Patients With Leg Pain From Peripheral Arterial Disease Reduced It By Almost 70%
Infrared saunas reduce pain and immobility in peripheral arterial disease (PAD). It is a common form of heart disease in which plaque builds up in the arteries that carry blood to the limbs.
PAD results in reduced blood flow and oxygen to the lower legs and feet. The result is leg pain, especially while walking.
Kagoshima University, Japan, studied infrared sauna's effect in 21 patients with PAD. Patients were either part of a control group or a study group. Both received standard drug therapy.
But the treatment group patients also had daily 15-minute sauna sessions in a 60°C (140°F) infrared sauna. After the treatment, they had a blanket on to rest and stay warm for 30 minutes.
After six weeks, patients in the infrared sauna group had reduced pain. The pain relief was almost 70% lower than the control group.
On a scale of 1 to 10, pain scores decreased from 8.1 to 2.8 in the sauna group. But the discomfort remained unchanged in the control group.
Let's look at the health benefits of saunas for cancer.
Can Saunas Help You Fight Cancer?
Saunas may help you treat cancer. A 2002 study in the Annals of Oncology suggested that hyperthermia can reduce cancer. Hyperthermia is when you raise the body's temperature above normal.
Temperatures between 40 C° to 44° C (104-111 F°) are bad for cancerous tumors. Cancer cells are more sensitive to excessive heat than normal cells. High temperatures can kill cancer cells often without damaging healthy cells.
Thermotherapy is a type of cancer treatment. It exposes the body to high temperatures. Many studies show a significant reduction in tumor size when combined with other therapies.
Cancer often grows in tissues with poor circulation. Saunas increase circulation to the lungs, improving oxygenation. This combination has a powerful stimulating effect on circulation. Together they can be a valuable benefit for cancer patients.
A temperature around 45 C° (113 F°) can destroy cancer cells. It can shrink tumors with minimal damage to healthy tissues.
Even if saunas have many health benefits, there are also some risks.
Health Risks Of Using Saunas And How To Avoid Them
Before you use a sauna, there are a few risks associated with it. Saunas are often safe and well-tolerated. But some people may suffer mild, temporary side effects.
These side effects include temporary pain, heat discomfort, irritated breathing, and lightheadedness. There are ways to avoid these side effects.
Staying hydrated is a must before each sauna session. You will lose fluids through sweating and therefore need to drink water beforehand.
Stay away from alcohol. Drinking alcohol before or during a sauna session can have adverse side effects. If you are sick or have a fever, time in the sauna can make you feel worse and slow down your recovery time.
Listen to your body. You know your body best, so take a break if you start to feel uncomfortable. Gradually build tolerance. Start with a shorter session and build up the length of time you feel comfortable in a sauna.
Saunas began their life in Finland over two thousand years ago.
The word sauna is Finnish for bathhouse.
In Mexico and Central America, there is a version of the sauna called a temazcal.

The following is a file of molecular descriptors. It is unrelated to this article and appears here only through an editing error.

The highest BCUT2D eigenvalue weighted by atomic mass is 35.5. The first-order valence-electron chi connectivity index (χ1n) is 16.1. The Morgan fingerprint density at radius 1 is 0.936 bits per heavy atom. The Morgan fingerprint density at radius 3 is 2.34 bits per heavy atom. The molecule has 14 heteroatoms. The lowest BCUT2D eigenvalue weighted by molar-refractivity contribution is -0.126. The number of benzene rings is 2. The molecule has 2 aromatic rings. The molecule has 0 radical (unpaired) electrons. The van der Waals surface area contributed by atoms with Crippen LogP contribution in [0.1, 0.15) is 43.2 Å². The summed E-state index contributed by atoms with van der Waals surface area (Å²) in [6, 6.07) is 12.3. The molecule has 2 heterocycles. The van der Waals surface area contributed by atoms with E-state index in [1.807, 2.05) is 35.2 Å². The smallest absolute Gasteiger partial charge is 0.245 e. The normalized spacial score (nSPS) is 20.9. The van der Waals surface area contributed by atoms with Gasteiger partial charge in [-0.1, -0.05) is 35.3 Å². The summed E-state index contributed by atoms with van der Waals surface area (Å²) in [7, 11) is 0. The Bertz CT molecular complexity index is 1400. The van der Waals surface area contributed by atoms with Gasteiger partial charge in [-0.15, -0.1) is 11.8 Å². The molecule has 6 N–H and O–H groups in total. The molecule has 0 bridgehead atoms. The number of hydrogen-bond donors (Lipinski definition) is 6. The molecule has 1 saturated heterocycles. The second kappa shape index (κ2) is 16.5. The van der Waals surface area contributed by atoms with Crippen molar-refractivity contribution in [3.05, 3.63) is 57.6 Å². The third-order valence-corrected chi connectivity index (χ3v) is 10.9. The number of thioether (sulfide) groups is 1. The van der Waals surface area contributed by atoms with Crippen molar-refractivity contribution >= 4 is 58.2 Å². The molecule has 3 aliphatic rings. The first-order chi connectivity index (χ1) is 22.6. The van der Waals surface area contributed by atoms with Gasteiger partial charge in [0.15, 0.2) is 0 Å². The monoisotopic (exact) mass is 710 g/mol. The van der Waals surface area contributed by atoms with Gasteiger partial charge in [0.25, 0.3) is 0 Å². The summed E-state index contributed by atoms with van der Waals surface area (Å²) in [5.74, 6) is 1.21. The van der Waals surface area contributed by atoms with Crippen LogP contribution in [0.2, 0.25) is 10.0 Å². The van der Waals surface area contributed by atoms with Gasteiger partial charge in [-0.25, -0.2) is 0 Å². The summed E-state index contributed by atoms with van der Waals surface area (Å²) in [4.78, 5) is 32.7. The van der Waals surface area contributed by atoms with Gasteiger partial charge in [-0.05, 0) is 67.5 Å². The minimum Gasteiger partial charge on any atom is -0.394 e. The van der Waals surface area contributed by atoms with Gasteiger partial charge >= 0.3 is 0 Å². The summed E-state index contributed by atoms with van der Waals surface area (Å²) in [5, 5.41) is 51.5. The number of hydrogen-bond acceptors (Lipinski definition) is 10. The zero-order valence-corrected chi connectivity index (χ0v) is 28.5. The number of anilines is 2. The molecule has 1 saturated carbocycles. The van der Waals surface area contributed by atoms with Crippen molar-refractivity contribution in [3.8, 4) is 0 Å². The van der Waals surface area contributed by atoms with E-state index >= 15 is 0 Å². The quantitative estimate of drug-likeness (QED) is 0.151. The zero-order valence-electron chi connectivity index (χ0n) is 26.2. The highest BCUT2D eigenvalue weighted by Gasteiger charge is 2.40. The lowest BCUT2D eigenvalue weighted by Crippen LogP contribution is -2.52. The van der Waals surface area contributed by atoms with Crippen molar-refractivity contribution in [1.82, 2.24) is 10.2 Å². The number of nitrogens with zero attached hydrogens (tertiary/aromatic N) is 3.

Roman and Greek Bathhouses paved the way for modern spas today.
The oldest form of sauna is the wood-burning sauna or savasana.
Electric saunas have a similar design and construction to traditional ones.
Infrared saunas heat your body's surface, giving you all the health benefits of a regular sauna.
There are three categories of infrared light called near-, middle-, and far-infrared.
Steam saunas often reach 100% humidity, the max capacity for holding moisture.
The main benefit of saunas is that you can sweat out toxins such as heavy metals.
Saunas can boost your immune system.
Survival rates increased when Finnish men did more sauna sessions per week.
The heat from infrared saunas can reduce muscle and joint pain.
High temperatures from saunas can kill cancer cells often without damaging healthy cells.
Staying hydrated is a must before each sauna session.
How You Can Start Using Saunas
1. Find a sauna in your local area
2. Use a sauna detox program
3. Buy a sauna
There are ways to utilize the health benefits of saunas. If you have a bathhouse or gym nearby, you can probably find a sauna there. Try to use saunas in combination with different detox programs.
The niacin sauna protocol is a great one. It helps you remove heavy metals and other toxins from your body. You can download our free heavy metal detox guide below to learn more.
Find Out How To Detox From Heavy Metals
Download this free e-book to learn how to detox from heavy metals using saunas and other methods.
You can't go wrong with this portable infrared sauna when it comes to saunas. They have many health benefits that the most expensive and fancy saunas have.
You might want to consider visiting a sauna dealer to demo or test other types of saunas. By knowing where you will place your sauna, you can narrow your selection.
Finding the perfect location for your sauna can be a struggle if you are already tight on space. If you have a wide-open basement, this is an ideal location to create your spa.
When selecting a sauna, you need to account for the number of people using the sauna at a given time. If you hope to enjoy the sauna with your family, this will impact your choice.
Also, make sure that you let a professional build your sauna. I knew a guy that installed a sauna himself. Not long after that, the building burnt down to the ground.